- GT-Line: adds additional powered seat adjustment including lumbar support, bolsters and thigh support, heated and cooled front seats, aluminium interior trims, power adjustable steering column, aluminum pedals, GT-Line exterior styling package, LED headlights, keyless boot opening, sunroof, flat-bottomed steering wheel, 7.0-inch TFT instrument display, colour head-up display, suede-look headlining, wireless phone charging, 19-inch alloy wheels
- GT: adds oil temp, torque & boost gauges with lap timer and G-force meter, Nappa leather trim
- Infotainment: 7.0-inch (200S. 330S) or 8.0-inch touchscreen, AM/FM/DAB+ radio, satellite navigation, Bluetooth connectivity, Aux and USB inputs, Android Auto and Apple CarPlay smartphone connectivity, six (220s, 330S), nine (200Si, 330Si) or premium Harman Kardon 15 speaker (GT-Line, GT) audio
- Cargo Volume: 406 litres to rear seats, 1114 litres to front seats
Kia has gone for a clean and simple look for the interior, that doesn’t quite tread on the toes of prestige brands like Benz or Audi, but still looks contemporary, with an identifiable sense of quality.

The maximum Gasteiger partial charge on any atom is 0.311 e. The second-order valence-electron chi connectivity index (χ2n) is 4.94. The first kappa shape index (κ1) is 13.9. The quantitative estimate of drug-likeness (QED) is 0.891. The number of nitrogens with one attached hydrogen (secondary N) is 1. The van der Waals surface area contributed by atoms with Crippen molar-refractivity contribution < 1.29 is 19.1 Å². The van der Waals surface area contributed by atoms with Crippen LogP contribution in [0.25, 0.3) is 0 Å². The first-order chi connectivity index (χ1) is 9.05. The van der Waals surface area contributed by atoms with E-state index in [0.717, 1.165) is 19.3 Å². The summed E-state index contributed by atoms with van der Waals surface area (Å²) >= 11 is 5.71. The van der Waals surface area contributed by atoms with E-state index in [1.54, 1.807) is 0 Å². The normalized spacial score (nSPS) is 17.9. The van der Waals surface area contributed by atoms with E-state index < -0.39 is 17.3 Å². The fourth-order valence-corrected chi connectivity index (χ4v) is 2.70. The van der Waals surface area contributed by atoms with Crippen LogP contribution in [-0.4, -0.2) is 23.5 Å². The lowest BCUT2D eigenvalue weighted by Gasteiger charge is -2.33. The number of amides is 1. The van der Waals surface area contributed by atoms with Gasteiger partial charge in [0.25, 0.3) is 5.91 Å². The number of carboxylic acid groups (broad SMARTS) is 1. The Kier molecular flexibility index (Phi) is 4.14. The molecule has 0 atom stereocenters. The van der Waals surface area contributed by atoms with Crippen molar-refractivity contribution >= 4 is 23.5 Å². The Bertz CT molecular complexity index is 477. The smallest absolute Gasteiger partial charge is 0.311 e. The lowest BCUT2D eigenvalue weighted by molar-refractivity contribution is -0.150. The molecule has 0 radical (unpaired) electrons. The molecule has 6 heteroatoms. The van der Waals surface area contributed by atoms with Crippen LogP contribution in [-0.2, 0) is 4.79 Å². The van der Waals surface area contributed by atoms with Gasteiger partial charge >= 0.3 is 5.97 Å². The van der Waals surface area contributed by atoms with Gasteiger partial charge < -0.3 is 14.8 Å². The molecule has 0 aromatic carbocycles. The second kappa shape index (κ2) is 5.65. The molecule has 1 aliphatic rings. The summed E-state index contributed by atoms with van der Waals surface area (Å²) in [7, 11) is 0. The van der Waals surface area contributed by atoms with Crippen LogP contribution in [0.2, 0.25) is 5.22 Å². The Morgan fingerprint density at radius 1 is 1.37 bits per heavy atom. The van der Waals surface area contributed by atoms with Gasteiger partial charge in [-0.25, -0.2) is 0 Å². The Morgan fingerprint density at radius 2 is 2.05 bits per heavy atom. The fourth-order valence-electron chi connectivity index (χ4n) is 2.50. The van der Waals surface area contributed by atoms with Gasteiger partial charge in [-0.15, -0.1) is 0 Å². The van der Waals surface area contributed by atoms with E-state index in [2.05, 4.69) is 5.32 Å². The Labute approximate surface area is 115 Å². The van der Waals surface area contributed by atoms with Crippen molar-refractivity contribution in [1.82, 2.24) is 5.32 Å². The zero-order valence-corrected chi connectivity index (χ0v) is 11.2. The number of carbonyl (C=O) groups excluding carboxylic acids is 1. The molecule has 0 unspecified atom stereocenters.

The simple design sees three round vents mounted in the centre of the dash, with a free-standing infotainment screen mounted atop the dash, reflecting the trends so loved by European brands.
Front seat space won’t cause complaints from most occupants, with decently sized and shaped sports seats across the range. The rear seat packs in plenty of knee and legroom, but the flowing roofline does take a bite into available headroom.
Spec differences see base models equipped with artificial leather and a 7.0-inch touchscreen system, with real leather and an 8.0-inch screen on mid and high-grade models, topped by soft Nappa leather on the top-shelf GT.
All variants come with a powered driver’s seat, dual-zone climate control, keyless entry and start, rear park sensors and rearview camera. The mid-grade Si variants add extras like rain-sensing wipers and adaptive cruise control, plus different finishes for the centre console and door trims for a more premium feel.
At the top of the range, the GT-Line and GT pile in a stack of extras, with heated and cooled front seats, a powered front passenger seat, a 7.0-inch digital display for the instrument cluster, wireless phone charging, power-adjustment for the steering column, a sunroof and more.
Storage space is decent throughout the cabin, and beneath the tailgate there’s 406 litres of cargo room to the rear seats, which fold to reveal 1114 litres of capacity.
ON THE ROAD
- Engine: 2.0-litre four-cylinder turbo petrol 182kW @6000rpm, 353Nm @1400-4000rpm or 3.3-litre twin-turbo V6 petrol, 272kW @6000rpm, 510Nm @1300-4500rpm
- Transmission: Eight-speed automatic, rear wheel drive (limited slip differential for V6)